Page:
The UK is currently experiencing an unprecedented public health situation through the outbreak of COVID-19. Naturally, as the number of cases of the virus is growing in the UK by the day, panic and anxiety levels are growing amongst the general public. There has been heavy news coverage so people are more than aware at this point just how dangerous this virus could be following several months of media exposure.
Moving forwards over the coming weeks we face a period of uncertainty, and for some people, the pressures we currently face can have a significant impact upon mental health and emotional wellbeing. But how is the Corona Virus impacting mental health? The entire nature of an invisible virus that has the possibility to kill a human is unsettling enough, without the additional pressures that the Coronovirus is creating for people across all of the world’s continents.
Self-isolation and mental health
The UK government has taken significant measures, recommending members of the public stay indoors as much as possible to avoid contracting the virus. Not only for the sake of themselves, but for the sake of picking up the virus and unintentionally passing it onto those who are less able to fight the symptoms. Although staying indoors is the safe option, we do need to address the impact of self-isolation on impact mental health.
Human beings naturally crave social relationships and human connection, so restricting access to family, friends and other important reference groups can leave individuals feeling somewhat empty. The uncertainty that lies ahead also escalates this feeling, as people are naturally worried about those they are close to contracting the virus and becoming sick.
Spending too much time indoors, particularly for those who are more susceptible to poor mental health, can have a significant negative impact on an individual’s mental wellbeing. Exposure to daylight calibrates your body’s ‘circadian clock’ which regulates sleeping patterns, moods, energy levels and even appetite. Hence the reason too much time indoors can fuel anxiety, depression and insomnia.
Being alone in times of such uncertainty often allows the thoughts in the brain to wander. So it’s natural to presume that having nobody to communicate these worries with can multiply the concerns that certain individuals face. That’s why we recommend any time you feel the need to talk to someone, either do so over the telephone or through digital methods to maintain regular communication with those close to you.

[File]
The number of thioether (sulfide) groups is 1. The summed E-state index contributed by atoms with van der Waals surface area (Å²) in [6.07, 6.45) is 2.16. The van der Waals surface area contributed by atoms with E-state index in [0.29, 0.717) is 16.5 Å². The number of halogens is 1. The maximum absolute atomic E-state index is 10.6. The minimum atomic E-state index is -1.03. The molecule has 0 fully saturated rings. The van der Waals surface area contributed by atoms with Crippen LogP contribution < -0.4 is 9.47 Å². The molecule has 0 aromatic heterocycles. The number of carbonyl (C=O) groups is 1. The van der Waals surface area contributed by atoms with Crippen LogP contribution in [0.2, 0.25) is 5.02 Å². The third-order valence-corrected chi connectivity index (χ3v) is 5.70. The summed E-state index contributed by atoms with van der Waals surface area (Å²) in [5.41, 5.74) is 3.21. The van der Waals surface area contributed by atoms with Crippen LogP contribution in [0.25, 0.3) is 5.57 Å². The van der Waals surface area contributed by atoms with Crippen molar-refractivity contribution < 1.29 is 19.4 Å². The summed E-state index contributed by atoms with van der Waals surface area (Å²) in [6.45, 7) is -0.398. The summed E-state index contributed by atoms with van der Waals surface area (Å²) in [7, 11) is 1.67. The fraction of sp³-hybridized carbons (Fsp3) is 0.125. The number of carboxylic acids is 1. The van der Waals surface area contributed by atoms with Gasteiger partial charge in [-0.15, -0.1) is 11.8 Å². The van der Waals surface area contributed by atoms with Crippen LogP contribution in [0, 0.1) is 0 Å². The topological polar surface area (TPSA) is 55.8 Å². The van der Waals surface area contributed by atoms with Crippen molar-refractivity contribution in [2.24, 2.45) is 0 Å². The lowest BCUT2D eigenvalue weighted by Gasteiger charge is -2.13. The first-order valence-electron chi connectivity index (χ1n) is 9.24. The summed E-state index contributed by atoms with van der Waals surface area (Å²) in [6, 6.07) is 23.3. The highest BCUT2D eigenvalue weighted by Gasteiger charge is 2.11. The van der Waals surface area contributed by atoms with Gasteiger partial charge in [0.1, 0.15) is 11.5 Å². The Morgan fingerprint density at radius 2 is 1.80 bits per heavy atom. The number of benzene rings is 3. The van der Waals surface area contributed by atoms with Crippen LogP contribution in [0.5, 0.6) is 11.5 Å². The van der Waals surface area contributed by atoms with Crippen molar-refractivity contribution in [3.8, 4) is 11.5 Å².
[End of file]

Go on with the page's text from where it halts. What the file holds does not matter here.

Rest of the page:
If you feel like you need to speak to a professional about your mental health during this time, we offer online mental health assessments via a video call.
COVID-19 is creating uncertainty
The element causing so much confusion around the Coronavirus, is nobody knows quite just what to expect in the coming weeks. Flights have been grounded, all major events have been put on hold for the foreseeable future, and nobody really knows when regular reality will resume without the intervention of the contagious coronavirus.
There’s uncertainty about health, uncertainty about safety, uncertainty about the measures we should all be taking to remain as vigilant as possible in the fight of COVID-19. As the famous saying goes, ‘health is wealth’, and it’s understandable why nobody wants to catch this virus for themselves, their families or their friends.
As the economy has come to somewhat of a hault, people are worried about their jobs and the financial problems that arise from this. Can I afford my bills? Can I provide for my family in this desperate time of need? The list goes on. These are the pressures that certain individuals and families out there are currently facing. Significant worries such as these can obviously have an impact on an individual’s mental wellbeing. The all-round uncertainty of what is to come is a key factor in why COVID-19 is affecting mental health.
Vulnerable people are at risk from COVID-19
Those who are already facing mental health problems face the greatest risk to an even further decrease in their mental state. An individual suffering from a condition such as anxiety, depression or even paranoid schizophrenia may find that emotions and fears can be heightened in extreme measures during a national or global pandemic.
COVID-19 has had a direct impact upon many aspects of life that certain individuals naturally struggle with; such as relationships, work pressures, finances, health, those around them and much more. So, if you suffer from a mental health condition, or know anybody who does, it’s important to be extra vigilant during the breakout of COVID-19.
Things you can do to support your mental health during COVID-19
Does COVID-19 affect mental health?
The answer quite simply is yes. If you don’t make the necessary adjustments in these uncertain times; the mind can quite easily abscond to a lesser state. The natural panic that a global pandemic unearths is a rare feeling for many, and dealing with this feeling can be very difficult to ignore.
As previously mentioned, the Coronavirus can lead to a number of worries across many different aspects of life. As these worries can have a severely significant impact on the wellbeing of most of us, we are sure to see a spike in mental health cases and mental illnesses over the coming weeks or months.
Covid-19 Mental Health Support
Claimont offers private mental health support services for a number of conditions to help you live happily and healthily. Specific treatment programmes are designed for our clients that are bespoke to their needs, helping them combat the specific symptoms they face. If you feel like you need support with your mental health during COVID-19, simply contact us today for a discussion with a friendly member of our team.